With some trepidation I pick up the gauntlet laid down by Antony Martin (3 October, Insurance Times). Please can we separate the sheep from the goats?

All sane people must hope that the after-the-event (ATE) feeding frenzy (caused by short-sighted changes in regulation without proper consultation) is dying down. Undoubtedly this market has been driven by greed; but neither the insurance nor the legal profession can claim moral high ground here.

ATE insurers are every bit as rapacious as the solicitors they employ. Both the Law Society and the ABI look the other way, apparently too chicken to get involved. What about an ABI initiative to regulate ATE insurers or cap premiums?

A word of sympathy must go to hard-pressed liability insurers, who have been presented with an avalanche of unmeritorious claims - many are still buried waiting for the St Bernard and the brandy. Ironic that the slick marketing of insurers panel firms and before-the-event (BTE) cover caused the supply of lawyers for the accident management companies.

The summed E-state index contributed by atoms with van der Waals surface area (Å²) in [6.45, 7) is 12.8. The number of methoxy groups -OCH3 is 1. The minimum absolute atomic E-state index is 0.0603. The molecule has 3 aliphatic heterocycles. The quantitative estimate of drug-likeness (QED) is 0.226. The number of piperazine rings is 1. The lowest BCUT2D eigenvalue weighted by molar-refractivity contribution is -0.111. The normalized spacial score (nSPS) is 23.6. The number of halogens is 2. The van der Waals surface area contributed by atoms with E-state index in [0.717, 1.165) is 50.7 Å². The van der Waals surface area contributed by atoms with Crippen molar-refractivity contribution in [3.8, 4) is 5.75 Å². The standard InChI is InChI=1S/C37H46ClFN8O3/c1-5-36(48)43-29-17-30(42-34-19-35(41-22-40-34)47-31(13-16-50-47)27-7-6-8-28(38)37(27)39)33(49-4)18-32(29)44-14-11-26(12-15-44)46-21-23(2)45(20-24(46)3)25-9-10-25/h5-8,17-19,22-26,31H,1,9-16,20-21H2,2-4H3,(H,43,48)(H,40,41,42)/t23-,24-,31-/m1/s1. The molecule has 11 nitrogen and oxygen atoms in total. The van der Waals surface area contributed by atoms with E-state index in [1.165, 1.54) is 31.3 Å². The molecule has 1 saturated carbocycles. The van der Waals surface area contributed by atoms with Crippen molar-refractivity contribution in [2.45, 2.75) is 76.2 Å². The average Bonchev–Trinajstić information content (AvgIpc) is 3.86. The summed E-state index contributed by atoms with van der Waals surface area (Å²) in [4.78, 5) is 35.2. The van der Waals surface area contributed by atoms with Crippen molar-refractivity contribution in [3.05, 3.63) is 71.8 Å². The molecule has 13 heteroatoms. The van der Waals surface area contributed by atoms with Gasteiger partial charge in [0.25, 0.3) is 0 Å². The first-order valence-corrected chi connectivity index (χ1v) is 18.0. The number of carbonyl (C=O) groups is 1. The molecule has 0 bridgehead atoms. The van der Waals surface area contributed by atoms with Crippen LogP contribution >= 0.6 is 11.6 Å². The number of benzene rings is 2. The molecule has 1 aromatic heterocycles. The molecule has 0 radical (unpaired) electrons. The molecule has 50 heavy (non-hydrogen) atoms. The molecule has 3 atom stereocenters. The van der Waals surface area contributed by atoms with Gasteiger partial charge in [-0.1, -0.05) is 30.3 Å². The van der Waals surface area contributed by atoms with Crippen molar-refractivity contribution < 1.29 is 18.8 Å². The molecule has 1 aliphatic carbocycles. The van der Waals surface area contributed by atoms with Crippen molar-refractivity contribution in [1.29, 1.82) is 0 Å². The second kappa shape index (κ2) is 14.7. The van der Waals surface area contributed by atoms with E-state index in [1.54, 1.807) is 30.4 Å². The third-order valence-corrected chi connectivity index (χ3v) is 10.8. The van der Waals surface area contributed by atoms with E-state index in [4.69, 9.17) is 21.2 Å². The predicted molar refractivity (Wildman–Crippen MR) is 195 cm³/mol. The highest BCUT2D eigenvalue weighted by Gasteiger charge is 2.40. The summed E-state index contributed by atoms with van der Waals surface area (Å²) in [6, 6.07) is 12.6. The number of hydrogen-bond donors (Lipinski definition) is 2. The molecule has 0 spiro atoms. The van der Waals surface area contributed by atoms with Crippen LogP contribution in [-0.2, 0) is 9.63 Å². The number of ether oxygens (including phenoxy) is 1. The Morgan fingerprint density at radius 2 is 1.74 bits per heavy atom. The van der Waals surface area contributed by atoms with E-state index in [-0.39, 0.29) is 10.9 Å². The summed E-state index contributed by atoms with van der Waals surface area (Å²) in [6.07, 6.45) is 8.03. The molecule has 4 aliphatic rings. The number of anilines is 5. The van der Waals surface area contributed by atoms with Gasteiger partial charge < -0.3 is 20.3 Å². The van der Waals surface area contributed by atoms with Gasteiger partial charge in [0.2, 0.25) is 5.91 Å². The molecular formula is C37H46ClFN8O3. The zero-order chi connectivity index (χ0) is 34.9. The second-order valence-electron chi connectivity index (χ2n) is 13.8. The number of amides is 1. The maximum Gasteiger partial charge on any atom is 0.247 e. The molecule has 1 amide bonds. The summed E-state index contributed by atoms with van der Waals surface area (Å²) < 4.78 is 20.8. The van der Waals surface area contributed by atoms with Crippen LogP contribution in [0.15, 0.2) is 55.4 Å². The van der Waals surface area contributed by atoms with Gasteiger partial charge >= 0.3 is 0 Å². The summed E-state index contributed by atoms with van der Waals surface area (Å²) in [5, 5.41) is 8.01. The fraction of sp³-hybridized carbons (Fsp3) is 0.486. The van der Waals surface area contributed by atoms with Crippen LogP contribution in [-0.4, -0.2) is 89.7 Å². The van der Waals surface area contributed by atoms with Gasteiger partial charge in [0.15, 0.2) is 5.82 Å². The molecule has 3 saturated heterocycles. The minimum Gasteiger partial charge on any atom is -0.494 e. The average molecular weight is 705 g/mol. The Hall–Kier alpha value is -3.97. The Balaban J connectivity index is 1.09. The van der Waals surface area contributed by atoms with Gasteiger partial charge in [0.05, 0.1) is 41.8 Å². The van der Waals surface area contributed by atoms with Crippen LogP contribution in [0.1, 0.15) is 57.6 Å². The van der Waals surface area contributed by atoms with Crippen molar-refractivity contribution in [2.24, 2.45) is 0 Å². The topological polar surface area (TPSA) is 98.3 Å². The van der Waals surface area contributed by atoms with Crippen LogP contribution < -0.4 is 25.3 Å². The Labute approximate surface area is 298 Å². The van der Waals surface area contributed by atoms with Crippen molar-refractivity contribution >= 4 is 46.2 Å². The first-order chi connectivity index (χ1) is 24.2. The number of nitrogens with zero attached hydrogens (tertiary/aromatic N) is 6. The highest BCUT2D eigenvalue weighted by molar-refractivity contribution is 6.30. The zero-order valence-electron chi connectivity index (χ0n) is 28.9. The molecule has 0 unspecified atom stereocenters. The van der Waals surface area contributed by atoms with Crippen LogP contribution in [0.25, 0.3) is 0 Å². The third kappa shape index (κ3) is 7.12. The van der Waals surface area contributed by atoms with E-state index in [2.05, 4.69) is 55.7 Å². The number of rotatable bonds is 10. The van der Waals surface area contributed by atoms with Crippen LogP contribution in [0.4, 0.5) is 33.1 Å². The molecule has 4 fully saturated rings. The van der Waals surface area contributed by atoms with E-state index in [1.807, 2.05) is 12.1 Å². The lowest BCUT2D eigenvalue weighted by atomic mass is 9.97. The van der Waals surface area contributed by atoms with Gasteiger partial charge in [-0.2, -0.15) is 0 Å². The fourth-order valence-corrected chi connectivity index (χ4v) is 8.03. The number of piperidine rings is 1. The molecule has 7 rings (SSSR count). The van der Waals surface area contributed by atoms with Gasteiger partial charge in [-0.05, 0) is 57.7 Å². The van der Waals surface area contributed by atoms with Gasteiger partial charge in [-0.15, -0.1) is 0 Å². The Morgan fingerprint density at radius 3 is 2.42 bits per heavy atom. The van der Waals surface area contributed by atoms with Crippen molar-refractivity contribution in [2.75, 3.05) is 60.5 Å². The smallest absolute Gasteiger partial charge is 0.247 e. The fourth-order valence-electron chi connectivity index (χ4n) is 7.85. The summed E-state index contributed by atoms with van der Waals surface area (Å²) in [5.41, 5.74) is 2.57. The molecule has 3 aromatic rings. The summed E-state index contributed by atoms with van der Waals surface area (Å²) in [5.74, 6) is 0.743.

We all agree that things must change. But can we focus the debate on the victims of accidents and the good things that our industry can and does achieve? Strange as it seems many of us high street lawyers find unmeritorious claims equally annoying. They go nowhere and clog up our systems as well.

As a starting point can we wind back the rhetoric please? When having a go (justified) at (some) lawyers please can you add, "apart from many lawyers often in small high street firms, who do their best to give a decent service to victims of avoidable accidents"?

If you do, I'll try to explain to my clients why AXA closed its claims department to incoming calls for a fortnight, avoiding the words "up", "brewery" and "piss".

Andrew Sharpe

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